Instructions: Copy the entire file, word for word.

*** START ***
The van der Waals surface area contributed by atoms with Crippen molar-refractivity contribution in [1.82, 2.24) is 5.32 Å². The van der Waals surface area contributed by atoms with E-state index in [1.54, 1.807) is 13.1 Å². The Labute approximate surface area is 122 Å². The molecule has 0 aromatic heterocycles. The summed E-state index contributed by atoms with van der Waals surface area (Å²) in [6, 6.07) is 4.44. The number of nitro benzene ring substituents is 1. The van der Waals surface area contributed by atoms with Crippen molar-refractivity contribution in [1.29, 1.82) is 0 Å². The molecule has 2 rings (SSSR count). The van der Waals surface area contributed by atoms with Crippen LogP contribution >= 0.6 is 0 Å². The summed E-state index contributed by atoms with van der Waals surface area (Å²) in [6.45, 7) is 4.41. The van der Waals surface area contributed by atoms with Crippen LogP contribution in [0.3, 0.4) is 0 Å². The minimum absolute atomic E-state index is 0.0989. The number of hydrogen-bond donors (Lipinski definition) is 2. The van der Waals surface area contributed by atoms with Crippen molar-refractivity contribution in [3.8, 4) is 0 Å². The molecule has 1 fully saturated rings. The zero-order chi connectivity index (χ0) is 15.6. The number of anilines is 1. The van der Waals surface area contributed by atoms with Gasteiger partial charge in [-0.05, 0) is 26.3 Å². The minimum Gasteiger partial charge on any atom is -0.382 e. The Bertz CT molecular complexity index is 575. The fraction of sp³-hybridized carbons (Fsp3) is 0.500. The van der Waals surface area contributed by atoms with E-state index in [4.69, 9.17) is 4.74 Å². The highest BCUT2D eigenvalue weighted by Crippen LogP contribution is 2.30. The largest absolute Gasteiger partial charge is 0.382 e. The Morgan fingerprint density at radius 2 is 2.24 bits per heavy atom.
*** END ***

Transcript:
The van der Waals surface area contributed by atoms with Crippen molar-refractivity contribution in [1.82, 2.24) is 5.32 Å². The van der Waals surface area contributed by atoms with E-state index in [1.54, 1.807) is 13.1 Å². The Labute approximate surface area is 122 Å². The molecule has 0 aromatic heterocycles. The summed E-state index contributed by atoms with van der Waals surface area (Å²) in [6, 6.07) is 4.44. The number of nitro benzene ring substituents is 1. The van der Waals surface area contributed by atoms with Crippen molar-refractivity contribution in [1.29, 1.82) is 0 Å². The molecule has 2 rings (SSSR count). The van der Waals surface area contributed by atoms with Crippen LogP contribution >= 0.6 is 0 Å². The summed E-state index contributed by atoms with van der Waals surface area (Å²) in [6.45, 7) is 4.41. The van der Waals surface area contributed by atoms with Crippen LogP contribution in [0.3, 0.4) is 0 Å². The minimum absolute atomic E-state index is 0.0989. The number of hydrogen-bond donors (Lipinski definition) is 2. The van der Waals surface area contributed by atoms with Crippen molar-refractivity contribution in [3.8, 4) is 0 Å². The molecule has 1 fully saturated rings. The zero-order chi connectivity index (χ0) is 15.6. The number of anilines is 1. The van der Waals surface area contributed by atoms with Gasteiger partial charge in [-0.05, 0) is 26.3 Å². The minimum Gasteiger partial charge on any atom is -0.382 e. The Bertz CT molecular complexity index is 575. The fraction of sp³-hybridized carbons (Fsp3) is 0.500. The van der Waals surface area contributed by atoms with E-state index in [4.69, 9.17) is 4.74 Å². The highest BCUT2D eigenvalue weighted by Crippen LogP contribution is 2.30. The largest absolute Gasteiger partial charge is 0.382 e. The Morgan fingerprint density at radius 2 is 2.24 bits per heavy atom.